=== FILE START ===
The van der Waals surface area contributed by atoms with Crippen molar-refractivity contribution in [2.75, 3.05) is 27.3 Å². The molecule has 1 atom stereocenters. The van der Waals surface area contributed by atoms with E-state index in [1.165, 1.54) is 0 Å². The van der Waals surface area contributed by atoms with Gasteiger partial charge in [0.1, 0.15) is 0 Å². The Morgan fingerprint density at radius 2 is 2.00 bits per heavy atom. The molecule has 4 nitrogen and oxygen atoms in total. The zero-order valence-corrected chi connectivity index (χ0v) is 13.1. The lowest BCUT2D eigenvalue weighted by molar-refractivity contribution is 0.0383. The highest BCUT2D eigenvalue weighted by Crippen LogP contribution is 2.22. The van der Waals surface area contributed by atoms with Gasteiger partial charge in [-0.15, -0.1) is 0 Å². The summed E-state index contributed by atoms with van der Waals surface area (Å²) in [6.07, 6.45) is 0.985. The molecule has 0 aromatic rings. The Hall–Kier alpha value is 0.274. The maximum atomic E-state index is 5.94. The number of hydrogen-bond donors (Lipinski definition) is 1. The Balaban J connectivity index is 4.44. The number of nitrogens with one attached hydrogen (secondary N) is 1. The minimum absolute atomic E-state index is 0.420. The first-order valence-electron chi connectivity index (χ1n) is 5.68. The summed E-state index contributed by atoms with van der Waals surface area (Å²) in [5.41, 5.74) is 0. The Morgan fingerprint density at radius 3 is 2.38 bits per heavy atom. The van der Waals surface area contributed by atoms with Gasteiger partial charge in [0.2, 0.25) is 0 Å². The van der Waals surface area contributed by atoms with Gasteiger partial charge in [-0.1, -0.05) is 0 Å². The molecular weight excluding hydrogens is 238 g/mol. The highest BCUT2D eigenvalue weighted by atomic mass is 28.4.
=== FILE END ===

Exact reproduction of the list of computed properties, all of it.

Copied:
The van der Waals surface area contributed by atoms with Crippen molar-refractivity contribution in [2.75, 3.05) is 27.3 Å². The molecule has 1 atom stereocenters. The van der Waals surface area contributed by atoms with E-state index in [1.165, 1.54) is 0 Å². The van der Waals surface area contributed by atoms with Gasteiger partial charge in [0.1, 0.15) is 0 Å². The Morgan fingerprint density at radius 2 is 2.00 bits per heavy atom. The molecule has 4 nitrogen and oxygen atoms in total. The zero-order valence-corrected chi connectivity index (χ0v) is 13.1. The lowest BCUT2D eigenvalue weighted by molar-refractivity contribution is 0.0383. The highest BCUT2D eigenvalue weighted by Crippen LogP contribution is 2.22. The van der Waals surface area contributed by atoms with Gasteiger partial charge in [-0.15, -0.1) is 0 Å². The summed E-state index contributed by atoms with van der Waals surface area (Å²) in [6.07, 6.45) is 0.985. The molecule has 0 aromatic rings. The Hall–Kier alpha value is 0.274. The maximum atomic E-state index is 5.94. The number of hydrogen-bond donors (Lipinski definition) is 1. The Balaban J connectivity index is 4.44. The number of nitrogens with one attached hydrogen (secondary N) is 1. The minimum absolute atomic E-state index is 0.420. The first-order valence-electron chi connectivity index (χ1n) is 5.68. The summed E-state index contributed by atoms with van der Waals surface area (Å²) in [5.41, 5.74) is 0. The Morgan fingerprint density at radius 3 is 2.38 bits per heavy atom. The van der Waals surface area contributed by atoms with Gasteiger partial charge in [0.2, 0.25) is 0 Å². The van der Waals surface area contributed by atoms with Gasteiger partial charge in [-0.1, -0.05) is 0 Å². The molecular weight excluding hydrogens is 238 g/mol. The highest BCUT2D eigenvalue weighted by atomic mass is 28.4.